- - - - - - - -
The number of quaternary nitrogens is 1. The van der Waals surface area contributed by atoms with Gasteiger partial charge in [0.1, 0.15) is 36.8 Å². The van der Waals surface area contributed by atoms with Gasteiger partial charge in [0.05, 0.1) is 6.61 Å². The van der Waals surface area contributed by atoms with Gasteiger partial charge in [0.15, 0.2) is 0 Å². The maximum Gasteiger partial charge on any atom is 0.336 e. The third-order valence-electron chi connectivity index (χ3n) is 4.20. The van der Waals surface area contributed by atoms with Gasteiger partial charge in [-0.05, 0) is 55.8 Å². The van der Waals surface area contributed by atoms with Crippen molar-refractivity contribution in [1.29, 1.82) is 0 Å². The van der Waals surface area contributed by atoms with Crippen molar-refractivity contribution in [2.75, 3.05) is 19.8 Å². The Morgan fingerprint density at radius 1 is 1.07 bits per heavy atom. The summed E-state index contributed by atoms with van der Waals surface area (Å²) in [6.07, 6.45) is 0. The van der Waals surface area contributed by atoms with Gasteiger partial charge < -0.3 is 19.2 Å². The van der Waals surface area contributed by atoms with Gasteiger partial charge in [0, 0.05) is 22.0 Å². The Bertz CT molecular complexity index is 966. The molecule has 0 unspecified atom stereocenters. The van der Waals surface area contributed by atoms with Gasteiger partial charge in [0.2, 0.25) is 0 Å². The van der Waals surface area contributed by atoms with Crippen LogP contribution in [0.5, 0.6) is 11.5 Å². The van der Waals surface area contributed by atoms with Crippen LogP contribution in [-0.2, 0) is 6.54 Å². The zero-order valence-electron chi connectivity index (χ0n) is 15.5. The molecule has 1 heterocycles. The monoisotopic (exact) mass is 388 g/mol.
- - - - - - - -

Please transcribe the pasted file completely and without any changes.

The number of quaternary nitrogens is 1. The van der Waals surface area contributed by atoms with Gasteiger partial charge in [0.1, 0.15) is 36.8 Å². The van der Waals surface area contributed by atoms with Gasteiger partial charge in [0.05, 0.1) is 6.61 Å². The van der Waals surface area contributed by atoms with Gasteiger partial charge in [0.15, 0.2) is 0 Å². The maximum Gasteiger partial charge on any atom is 0.336 e. The third-order valence-electron chi connectivity index (χ3n) is 4.20. The van der Waals surface area contributed by atoms with Gasteiger partial charge in [-0.05, 0) is 55.8 Å². The van der Waals surface area contributed by atoms with Crippen molar-refractivity contribution in [1.29, 1.82) is 0 Å². The van der Waals surface area contributed by atoms with Crippen molar-refractivity contribution in [2.75, 3.05) is 19.8 Å². The Morgan fingerprint density at radius 1 is 1.07 bits per heavy atom. The summed E-state index contributed by atoms with van der Waals surface area (Å²) in [6.07, 6.45) is 0. The van der Waals surface area contributed by atoms with Gasteiger partial charge < -0.3 is 19.2 Å². The van der Waals surface area contributed by atoms with Gasteiger partial charge in [0, 0.05) is 22.0 Å². The Bertz CT molecular complexity index is 966. The molecule has 0 unspecified atom stereocenters. The van der Waals surface area contributed by atoms with Gasteiger partial charge in [0.2, 0.25) is 0 Å². The van der Waals surface area contributed by atoms with Crippen LogP contribution in [0.5, 0.6) is 11.5 Å². The van der Waals surface area contributed by atoms with Crippen LogP contribution in [-0.2, 0) is 6.54 Å². The zero-order valence-electron chi connectivity index (χ0n) is 15.5. The molecule has 1 heterocycles. The monoisotopic (exact) mass is 388 g/mol.